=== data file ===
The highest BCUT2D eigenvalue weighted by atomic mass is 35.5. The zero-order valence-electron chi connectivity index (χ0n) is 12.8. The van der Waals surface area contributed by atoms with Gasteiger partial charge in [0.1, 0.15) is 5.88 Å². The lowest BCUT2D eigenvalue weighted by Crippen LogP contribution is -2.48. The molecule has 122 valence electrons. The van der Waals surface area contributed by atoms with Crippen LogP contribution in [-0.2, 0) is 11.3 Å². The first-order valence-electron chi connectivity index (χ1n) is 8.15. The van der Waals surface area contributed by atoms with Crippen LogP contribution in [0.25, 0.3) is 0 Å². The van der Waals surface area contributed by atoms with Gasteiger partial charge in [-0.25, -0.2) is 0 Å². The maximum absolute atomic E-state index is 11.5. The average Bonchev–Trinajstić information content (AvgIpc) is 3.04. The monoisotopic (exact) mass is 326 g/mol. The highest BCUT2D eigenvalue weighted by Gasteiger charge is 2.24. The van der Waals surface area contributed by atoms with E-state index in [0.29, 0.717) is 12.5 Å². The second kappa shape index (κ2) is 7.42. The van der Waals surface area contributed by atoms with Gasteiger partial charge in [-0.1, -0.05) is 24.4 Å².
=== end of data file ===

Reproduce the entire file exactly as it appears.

The highest BCUT2D eigenvalue weighted by atomic mass is 35.5. The zero-order valence-electron chi connectivity index (χ0n) is 12.8. The van der Waals surface area contributed by atoms with Gasteiger partial charge in [0.1, 0.15) is 5.88 Å². The lowest BCUT2D eigenvalue weighted by Crippen LogP contribution is -2.48. The molecule has 122 valence electrons. The van der Waals surface area contributed by atoms with Crippen LogP contribution in [-0.2, 0) is 11.3 Å². The first-order valence-electron chi connectivity index (χ1n) is 8.15. The van der Waals surface area contributed by atoms with Crippen LogP contribution in [0.25, 0.3) is 0 Å². The van der Waals surface area contributed by atoms with Gasteiger partial charge in [-0.25, -0.2) is 0 Å². The maximum absolute atomic E-state index is 11.5. The average Bonchev–Trinajstić information content (AvgIpc) is 3.04. The monoisotopic (exact) mass is 326 g/mol. The highest BCUT2D eigenvalue weighted by Gasteiger charge is 2.24. The van der Waals surface area contributed by atoms with E-state index in [0.29, 0.717) is 12.5 Å². The second kappa shape index (κ2) is 7.42. The van der Waals surface area contributed by atoms with Gasteiger partial charge in [-0.1, -0.05) is 24.4 Å².